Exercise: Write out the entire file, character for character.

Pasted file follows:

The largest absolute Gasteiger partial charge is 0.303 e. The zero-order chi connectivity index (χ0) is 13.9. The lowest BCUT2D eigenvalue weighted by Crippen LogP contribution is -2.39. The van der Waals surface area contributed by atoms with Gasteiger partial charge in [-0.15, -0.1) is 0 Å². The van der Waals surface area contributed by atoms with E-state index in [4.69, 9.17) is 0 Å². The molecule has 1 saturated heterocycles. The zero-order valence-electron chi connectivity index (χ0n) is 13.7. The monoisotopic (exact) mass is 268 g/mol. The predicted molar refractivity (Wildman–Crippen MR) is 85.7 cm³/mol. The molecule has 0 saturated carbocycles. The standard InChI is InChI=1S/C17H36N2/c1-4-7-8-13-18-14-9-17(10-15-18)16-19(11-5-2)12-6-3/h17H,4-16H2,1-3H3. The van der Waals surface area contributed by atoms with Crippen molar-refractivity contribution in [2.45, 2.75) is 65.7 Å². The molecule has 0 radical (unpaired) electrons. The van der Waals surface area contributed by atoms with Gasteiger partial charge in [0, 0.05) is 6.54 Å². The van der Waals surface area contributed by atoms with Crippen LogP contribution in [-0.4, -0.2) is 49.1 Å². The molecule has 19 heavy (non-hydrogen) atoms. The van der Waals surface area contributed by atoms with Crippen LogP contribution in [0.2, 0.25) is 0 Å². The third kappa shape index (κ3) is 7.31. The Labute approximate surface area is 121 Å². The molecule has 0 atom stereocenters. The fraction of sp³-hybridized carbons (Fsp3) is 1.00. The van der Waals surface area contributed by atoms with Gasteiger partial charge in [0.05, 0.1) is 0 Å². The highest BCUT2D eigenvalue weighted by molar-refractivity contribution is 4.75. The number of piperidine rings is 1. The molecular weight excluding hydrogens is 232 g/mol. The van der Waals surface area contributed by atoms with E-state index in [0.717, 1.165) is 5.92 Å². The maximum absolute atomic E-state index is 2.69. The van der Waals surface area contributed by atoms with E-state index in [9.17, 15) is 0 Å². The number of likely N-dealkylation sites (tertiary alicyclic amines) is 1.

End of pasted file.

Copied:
The largest absolute Gasteiger partial charge is 0.303 e. The zero-order chi connectivity index (χ0) is 13.9. The lowest BCUT2D eigenvalue weighted by Crippen LogP contribution is -2.39. The van der Waals surface area contributed by atoms with Gasteiger partial charge in [-0.15, -0.1) is 0 Å². The van der Waals surface area contributed by atoms with E-state index in [4.69, 9.17) is 0 Å². The molecule has 1 saturated heterocycles. The zero-order valence-electron chi connectivity index (χ0n) is 13.7. The monoisotopic (exact) mass is 268 g/mol. The predicted molar refractivity (Wildman–Crippen MR) is 85.7 cm³/mol. The molecule has 0 saturated carbocycles. The standard InChI is InChI=1S/C17H36N2/c1-4-7-8-13-18-14-9-17(10-15-18)16-19(11-5-2)12-6-3/h17H,4-16H2,1-3H3. The van der Waals surface area contributed by atoms with Crippen molar-refractivity contribution in [2.45, 2.75) is 65.7 Å². The molecule has 0 radical (unpaired) electrons. The van der Waals surface area contributed by atoms with Gasteiger partial charge in [0, 0.05) is 6.54 Å². The van der Waals surface area contributed by atoms with Crippen LogP contribution in [-0.4, -0.2) is 49.1 Å². The molecule has 19 heavy (non-hydrogen) atoms. The van der Waals surface area contributed by atoms with Crippen LogP contribution in [0.2, 0.25) is 0 Å². The third kappa shape index (κ3) is 7.31. The Labute approximate surface area is 121 Å². The molecule has 0 atom stereocenters. The fraction of sp³-hybridized carbons (Fsp3) is 1.00. The van der Waals surface area contributed by atoms with Gasteiger partial charge in [0.05, 0.1) is 0 Å². The highest BCUT2D eigenvalue weighted by molar-refractivity contribution is 4.75. The number of piperidine rings is 1. The molecular weight excluding hydrogens is 232 g/mol. The van der Waals surface area contributed by atoms with E-state index in [0.717, 1.165) is 5.92 Å². The maximum absolute atomic E-state index is 2.69. The van der Waals surface area contributed by atoms with E-state index in [9.17, 15) is 0 Å². The number of likely N-dealkylation sites (tertiary alicyclic amines) is 1.